In the News
PORTLAND, OR, SEPTEMBER 16, 2017 – On Saturday, a group began collecting signatures to gain support for a soda tax in Multnomah County
The Coalition for Healthy Kids and Education needs to collect about 18,000 signatures to get the Multnomah County soda tax on the May 2018 ballot. The Coalition for Healthy Kids and Education is a group of doctors, parents, health experts and community leaders supporting kids in Multnomah County. Read more.
TELLURIDE, CO, SEPTEMBER 15, 2017 – The region’s shortage of child care options has been a hot topic this year.
Just 211 child care slots are available for 383 children in San Miguel County under the age of 5. Kathleen Merritt, executive director of Bright Futures — a Telluride-based nonprofit that focuses on early childhood education in the county — believes that a ballot initiative to raise funds for early childhood education should be part of the solution.
The San Miguel County Board of Commissioners approved the language for the Early Childhood Initiative, Ballot Issue 1A, at a Sept. 7 meeting. It is the county’s only item on the ballot for the Nov. 7 election. Read more.
August 2017 – An early childhood workforce investment tax credit helps provide an incentive for professional development, and rewards educational attainment with a refundable wage credit to increase pay. Read the Committee on Economic Development’s new brief and infographic about supporting and strengthening the early learning workforce.
TELLURIDE, CO, JULY 7, 2017 – In San Miguel County there are approximately 383 children under the age of 5.
With only 211 child care slots, and just 14 of those slots designated to infant care, the region is facing a dire shortage in the child care realm, a problem exacerbated by the lack of qualified care givers.
That’s why Kathleen Merritt, executive director of Bright Futures — a Telluride-based nonprofit that focuses on early childhood education in the county — asked San Miguel County Commissioners at their meeting on Tuesday to consider adding a ballot item to this fall’s election that would help fund child care initiatives.
The proposed measure would raise property taxes to finance early childhood teacher recruitment and retention, parent education programs and financial assistance for families that can’t afford the high costs often associated with child care. Read more.
DETROIT, MI, JUNE 19, 2017 – LaWanda Marshall and Candace Graham both teach pre-kindergarten at the Carver STEM Academy on Detroit’s west side. Both have colorful, toy-filled classrooms, computers for students to use and assistant teachers to help guide their 4- and 5-year-olds as they learn and explore. But Marshall’s classroom has other things too—lots and lots of other things that regularly arrive like gifts from the pre-K gods. Read more.
VT, FEBRUARY 2, 2017 – The VBR Research & Education Foundation (VBR Foundation) released a report today, titled Vermont’s Early Care and Learning Dividend, which details the Vermont-specific return on investment the state stands to gain by increasing public funding for high-quality early care and learning programs. Read more.
SANTA FE, NM, MAY 2, 2017 – Santa Fe voters delivered a decisive rejection of a proposed 2-cent-per-ounce tax on sugary beverages to support early childhood education Tuesday in a special election.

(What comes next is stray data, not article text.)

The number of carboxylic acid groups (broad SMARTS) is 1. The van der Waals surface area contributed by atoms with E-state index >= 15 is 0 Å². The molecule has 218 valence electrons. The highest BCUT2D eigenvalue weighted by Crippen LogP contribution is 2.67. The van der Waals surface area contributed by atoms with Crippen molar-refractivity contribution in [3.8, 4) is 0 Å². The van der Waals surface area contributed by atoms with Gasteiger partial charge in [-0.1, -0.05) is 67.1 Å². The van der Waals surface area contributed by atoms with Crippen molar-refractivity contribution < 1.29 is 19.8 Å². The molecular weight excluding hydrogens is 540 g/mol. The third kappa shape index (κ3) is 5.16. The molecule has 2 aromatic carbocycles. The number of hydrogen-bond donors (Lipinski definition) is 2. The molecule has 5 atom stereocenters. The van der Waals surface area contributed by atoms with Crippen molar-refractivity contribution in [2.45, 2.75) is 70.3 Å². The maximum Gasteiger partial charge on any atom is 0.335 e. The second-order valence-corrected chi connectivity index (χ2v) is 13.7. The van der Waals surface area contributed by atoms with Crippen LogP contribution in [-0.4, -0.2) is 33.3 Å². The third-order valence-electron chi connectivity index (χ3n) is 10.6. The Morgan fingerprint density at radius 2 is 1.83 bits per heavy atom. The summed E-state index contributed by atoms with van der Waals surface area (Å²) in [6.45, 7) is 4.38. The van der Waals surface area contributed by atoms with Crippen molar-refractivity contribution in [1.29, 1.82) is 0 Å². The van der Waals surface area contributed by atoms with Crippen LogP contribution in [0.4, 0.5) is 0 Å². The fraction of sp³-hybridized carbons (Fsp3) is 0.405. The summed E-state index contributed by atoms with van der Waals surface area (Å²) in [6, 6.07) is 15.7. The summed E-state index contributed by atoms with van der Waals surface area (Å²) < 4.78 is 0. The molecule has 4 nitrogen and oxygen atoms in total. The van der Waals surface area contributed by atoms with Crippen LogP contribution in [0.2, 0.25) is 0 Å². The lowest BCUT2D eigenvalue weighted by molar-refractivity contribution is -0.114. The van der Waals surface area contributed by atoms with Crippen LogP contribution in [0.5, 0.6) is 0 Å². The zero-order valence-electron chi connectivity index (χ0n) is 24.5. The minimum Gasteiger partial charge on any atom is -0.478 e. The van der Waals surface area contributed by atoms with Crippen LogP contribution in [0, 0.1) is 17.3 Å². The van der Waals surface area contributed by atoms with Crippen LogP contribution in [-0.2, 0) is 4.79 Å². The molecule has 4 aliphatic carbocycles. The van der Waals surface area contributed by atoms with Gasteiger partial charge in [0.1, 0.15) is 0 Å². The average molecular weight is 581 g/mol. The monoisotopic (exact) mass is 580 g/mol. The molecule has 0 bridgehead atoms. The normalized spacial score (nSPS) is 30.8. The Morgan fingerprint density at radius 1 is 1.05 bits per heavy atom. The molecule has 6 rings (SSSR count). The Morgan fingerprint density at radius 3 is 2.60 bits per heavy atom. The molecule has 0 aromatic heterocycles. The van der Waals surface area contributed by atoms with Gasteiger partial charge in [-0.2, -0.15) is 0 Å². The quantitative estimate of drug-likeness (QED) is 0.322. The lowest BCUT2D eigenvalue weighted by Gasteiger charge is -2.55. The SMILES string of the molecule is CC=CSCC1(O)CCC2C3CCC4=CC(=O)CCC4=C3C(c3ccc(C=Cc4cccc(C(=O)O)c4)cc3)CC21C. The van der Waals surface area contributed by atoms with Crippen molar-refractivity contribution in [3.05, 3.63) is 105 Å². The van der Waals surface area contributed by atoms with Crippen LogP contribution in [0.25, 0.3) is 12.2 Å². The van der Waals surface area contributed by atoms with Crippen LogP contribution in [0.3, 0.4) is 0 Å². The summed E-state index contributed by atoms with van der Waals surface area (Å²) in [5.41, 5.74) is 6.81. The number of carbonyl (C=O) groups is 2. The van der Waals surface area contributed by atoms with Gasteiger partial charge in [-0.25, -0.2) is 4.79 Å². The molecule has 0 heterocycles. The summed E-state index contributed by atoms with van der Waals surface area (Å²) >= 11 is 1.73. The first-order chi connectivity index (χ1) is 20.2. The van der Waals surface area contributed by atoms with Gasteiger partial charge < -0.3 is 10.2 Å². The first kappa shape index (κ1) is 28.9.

As of 10 pm Tuesday night with votes counted in all but one voting convenience center, the proposal was losing by a near-15 point margin.
The vote capped the end of an intense, expensive and heated debate that saw nearly $1.9 million in direct spending overall from political action committees on both sides as of May 1. More than $1.2 million of that money was spent on opposition to the tax proposal, while a PAC in support of the tax spent roughly $685,000 to convince city residents to vote yes on the measure. Read more.
DURHAM, NC, APRIL 28, 2017 – The messages from the Early Education/Preschool Task Force draft report released this week are clear.
To perhaps oversimplify, they are these: High-quality, pre-kindergarten programs can increase success as children enter public schools, in their kindergarten year and beyond. Children in low-income households are most in need of this help, and right now, many of them are least likely to get it with our present capacity. This community has the wherewithal to provide pre-K programs for the most vulnerable and, eventually, to all 4-year-olds. But getting there will be a heavy lift. Read more.
DURHAM, NC, APRIL 27, 2017 – With 38 percent of its children entering kindergarten without having achieved reading proficiency, a task force that has been working on a proposal to bring universal Pre-K to Durham said Thursday that the time has come to act on a plan to give more low-income children a better chance to succeed in school.
The plan, presented by Durham’s Community Early Education/Preschool Task Force during an afternoon session in the County Community chambers, calls for increasing and expanding quality for Pre-K to all low-income 4-year-olds in 2019. Read more.
SANTA CRUZ COUNTY, CA, JANUARY 26, 2017 – At the urging of Supervisors Ryan Coonerty and Zach Friend, on January 24th, the Santa Cruz County Board of Supervisors voted 4 to 1 to establish a “Thrive by Three Fund” to help fund effective programs serving very young children (prenatal through age three). The Board Directed CAO Susan Mauriello to dedicate $350,000 for the Thrive by Three Fund in next year’s budget.
A large group of children’s advocates including Mary Lou Goeke of United Way, Dr. Salem Magarian of Santa Cruz Community Health Centers, David Brody of First 5, and community activists Allison Guevara and Shebreh Kalantari spoke at the meeting, urging the Board to make this investment in proven programs that support babies, toddlers and families during this incredibly important time in a young child’s development. Read more.